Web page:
Fun Fact: "Arthur's Seat is the main peak of the group of hills which form most of Holyrood Park, described by Robert Louis Stevenson as "a hill for magnitude, a mountain in virtue of its bold design". It is situated in the centre of the city of Edinburgh, about a mile to the east of Edinburgh Castle. The hill itself rises above the city to a height of 250.5 m (822 ft), provides excellent panoramic views of the city, is relatively easy to climb, and is popular for hillwalking (Wikipedia)."


We ate at Cafe Marlayne again and I ordered the waffle and bacon for the second time. It took a little longer than the day before and my waffle was really overcooked. It was okay though because I was hungry and it still tasted pretty delicious.

We walked the same way we had on Friday and Saturday, across North Bridge and down the hill towards Holyrood Palace. We entered the park and Anna and Amy took off walking ahead of Megan and I. Megan eventually caught up with them but I was left alone walking along the dirt path toward the base of Arthur's Seat. I walked for about half an hour and watched the others disappear into the distance. I felt a little lonely but I put in my headphones and listened to music which helped. The park was so beautiful and the hills were dressed in the greenest grass which was speckled with yellow wildflowers. Dogs of all breeds ran through the park without leashes to hold them back from enjoying the beautiful nature around them. They barked and played with their owners and it was marvelous to watch. The sky was a beautiful shade of baby blue and the clouds were white and fluffy as they floated above me in slow motion. The water was far behind me but visible in the distance and it was so breathtaking when I stopped to turn around and see it all from the highest point on the path, near the base of Arthur's Seat.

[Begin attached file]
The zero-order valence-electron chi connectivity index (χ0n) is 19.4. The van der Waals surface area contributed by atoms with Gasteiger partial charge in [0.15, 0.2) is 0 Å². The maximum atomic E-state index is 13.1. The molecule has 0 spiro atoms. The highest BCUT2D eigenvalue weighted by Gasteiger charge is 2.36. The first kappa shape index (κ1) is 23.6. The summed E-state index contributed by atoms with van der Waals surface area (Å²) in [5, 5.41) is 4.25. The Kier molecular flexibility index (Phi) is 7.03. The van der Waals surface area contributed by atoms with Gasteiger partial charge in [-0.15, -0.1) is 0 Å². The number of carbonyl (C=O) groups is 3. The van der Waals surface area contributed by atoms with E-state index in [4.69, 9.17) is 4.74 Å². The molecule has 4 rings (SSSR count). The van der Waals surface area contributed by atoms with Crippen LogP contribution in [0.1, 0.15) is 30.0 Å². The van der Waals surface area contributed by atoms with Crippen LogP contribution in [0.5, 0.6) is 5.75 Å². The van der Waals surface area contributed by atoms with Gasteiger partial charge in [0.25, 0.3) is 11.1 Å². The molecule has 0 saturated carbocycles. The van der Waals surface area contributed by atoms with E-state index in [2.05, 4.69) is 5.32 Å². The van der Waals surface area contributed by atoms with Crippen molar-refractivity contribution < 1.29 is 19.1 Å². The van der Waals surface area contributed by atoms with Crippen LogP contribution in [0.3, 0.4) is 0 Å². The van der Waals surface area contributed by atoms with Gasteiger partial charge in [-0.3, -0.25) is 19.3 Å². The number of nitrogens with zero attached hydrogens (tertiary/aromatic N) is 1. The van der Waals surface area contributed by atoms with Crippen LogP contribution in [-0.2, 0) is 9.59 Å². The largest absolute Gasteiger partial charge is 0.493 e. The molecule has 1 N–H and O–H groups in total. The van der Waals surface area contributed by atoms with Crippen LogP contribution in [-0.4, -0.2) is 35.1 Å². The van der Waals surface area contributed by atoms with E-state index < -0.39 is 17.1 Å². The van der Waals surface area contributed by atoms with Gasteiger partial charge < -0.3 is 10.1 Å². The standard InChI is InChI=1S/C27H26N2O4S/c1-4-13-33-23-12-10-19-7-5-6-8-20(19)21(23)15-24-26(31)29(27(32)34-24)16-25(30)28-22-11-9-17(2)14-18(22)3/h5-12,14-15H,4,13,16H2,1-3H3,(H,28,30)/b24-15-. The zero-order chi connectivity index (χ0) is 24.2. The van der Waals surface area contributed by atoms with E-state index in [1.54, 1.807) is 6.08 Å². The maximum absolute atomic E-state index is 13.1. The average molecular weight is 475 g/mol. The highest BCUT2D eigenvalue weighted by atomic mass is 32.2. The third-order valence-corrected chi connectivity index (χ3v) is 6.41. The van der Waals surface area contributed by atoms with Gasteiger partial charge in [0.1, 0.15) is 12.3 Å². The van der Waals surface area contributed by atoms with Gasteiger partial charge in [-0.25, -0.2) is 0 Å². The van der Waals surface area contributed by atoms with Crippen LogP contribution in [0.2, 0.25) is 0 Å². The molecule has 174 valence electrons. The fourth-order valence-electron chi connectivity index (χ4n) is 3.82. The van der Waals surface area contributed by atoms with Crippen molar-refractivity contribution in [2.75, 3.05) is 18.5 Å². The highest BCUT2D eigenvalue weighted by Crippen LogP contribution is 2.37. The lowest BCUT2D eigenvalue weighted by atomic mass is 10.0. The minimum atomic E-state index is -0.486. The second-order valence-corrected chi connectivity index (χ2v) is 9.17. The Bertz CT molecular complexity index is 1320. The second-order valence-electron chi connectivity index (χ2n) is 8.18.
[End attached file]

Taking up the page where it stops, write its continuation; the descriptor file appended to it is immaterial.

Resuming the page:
Holyrood Park is one of the most gorgeous places I've ever been.
Like I said, I had lost the girls so I decided to sit on a rock shaped perfectly for my behind and hidden away near a big, barren tree and some yellow flowers. I had a nice view of the city from there and there was another path leading up to my spot so I watched many people venture up towards the mountain. I read more of my book, "The Book of Lost Things" by John Connolly, and enjoyed the sunshine as the warm rays shone down on me through the branches of the neighboring tree. Kids ran up the hill with their dogs and shed their jackets as their parents scurried to keep up with them. Many couples in hiking gear passed by and a young, French couple embraced and sang quietly to each other for a moment in a cheerful tone. I felt like I was interrupting their intimate little moment and normally I'd be rolling my eyes at the cheesiness of their action but in that moment I found it completely adorable.

Anna, Megan and Amy were back before I knew it and they said that it was beautiful, but extremely windy at the top. I felt okay about my decision to stay behind and I felt better that we'd be going the same pace on the way down, or so I thought. Guess who walked alone yet again? Hah, of course they probably didn't mean any harm and I'm used to it by now but I watched their backs as they got further and further away from me again. I never thought I walked that slow but I can never seem to keep up with them. I put my headphones in again and enjoyed the views and the easier nature of the hike down the hill. I caught up to them as we approached Holyrood Palace and we made our way up the hill toward the North Bridge. We stopped for fudge along the way and I bought a slice of salted caramel. It was absolutely to die for! It was crumbly on the outside but melted in my mouth every time I broke off a piece and indulged in a bite. I was so happy with my purchase! I bought a few more souvenirs and we eventually made it back to the hostel to retrieve our belongings from the storage room.